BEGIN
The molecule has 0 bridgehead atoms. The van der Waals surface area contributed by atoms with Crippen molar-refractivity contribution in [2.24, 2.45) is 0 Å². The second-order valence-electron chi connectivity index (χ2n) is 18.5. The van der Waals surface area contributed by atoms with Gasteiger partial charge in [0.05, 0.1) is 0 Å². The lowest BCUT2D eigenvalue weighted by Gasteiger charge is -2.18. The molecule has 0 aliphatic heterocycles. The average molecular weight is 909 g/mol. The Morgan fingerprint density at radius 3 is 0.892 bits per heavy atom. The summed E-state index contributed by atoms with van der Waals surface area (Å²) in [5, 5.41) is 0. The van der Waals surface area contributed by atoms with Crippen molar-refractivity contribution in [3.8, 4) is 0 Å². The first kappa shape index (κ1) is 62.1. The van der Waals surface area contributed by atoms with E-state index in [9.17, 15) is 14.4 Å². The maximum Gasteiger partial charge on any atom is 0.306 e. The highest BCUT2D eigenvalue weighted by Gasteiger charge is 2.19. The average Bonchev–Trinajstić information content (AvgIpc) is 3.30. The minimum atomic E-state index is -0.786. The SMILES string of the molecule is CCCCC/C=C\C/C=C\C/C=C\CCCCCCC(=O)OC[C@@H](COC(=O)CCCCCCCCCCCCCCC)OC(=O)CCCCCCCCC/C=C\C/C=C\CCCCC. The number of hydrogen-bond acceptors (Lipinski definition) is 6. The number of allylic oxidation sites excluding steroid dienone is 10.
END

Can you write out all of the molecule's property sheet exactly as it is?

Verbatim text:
The molecule has 0 bridgehead atoms. The van der Waals surface area contributed by atoms with Crippen molar-refractivity contribution in [2.24, 2.45) is 0 Å². The second-order valence-electron chi connectivity index (χ2n) is 18.5. The van der Waals surface area contributed by atoms with Gasteiger partial charge in [0.05, 0.1) is 0 Å². The lowest BCUT2D eigenvalue weighted by Gasteiger charge is -2.18. The molecule has 0 aliphatic heterocycles. The average molecular weight is 909 g/mol. The Morgan fingerprint density at radius 3 is 0.892 bits per heavy atom. The summed E-state index contributed by atoms with van der Waals surface area (Å²) in [5, 5.41) is 0. The van der Waals surface area contributed by atoms with Crippen molar-refractivity contribution in [3.8, 4) is 0 Å². The first kappa shape index (κ1) is 62.1. The van der Waals surface area contributed by atoms with E-state index in [9.17, 15) is 14.4 Å². The maximum Gasteiger partial charge on any atom is 0.306 e. The highest BCUT2D eigenvalue weighted by Gasteiger charge is 2.19. The average Bonchev–Trinajstić information content (AvgIpc) is 3.30. The minimum atomic E-state index is -0.786. The SMILES string of the molecule is CCCCC/C=C\C/C=C\C/C=C\CCCCCCC(=O)OC[C@@H](COC(=O)CCCCCCCCCCCCCCC)OC(=O)CCCCCCCCC/C=C\C/C=C\CCCCC. The number of hydrogen-bond acceptors (Lipinski definition) is 6. The number of allylic oxidation sites excluding steroid dienone is 10.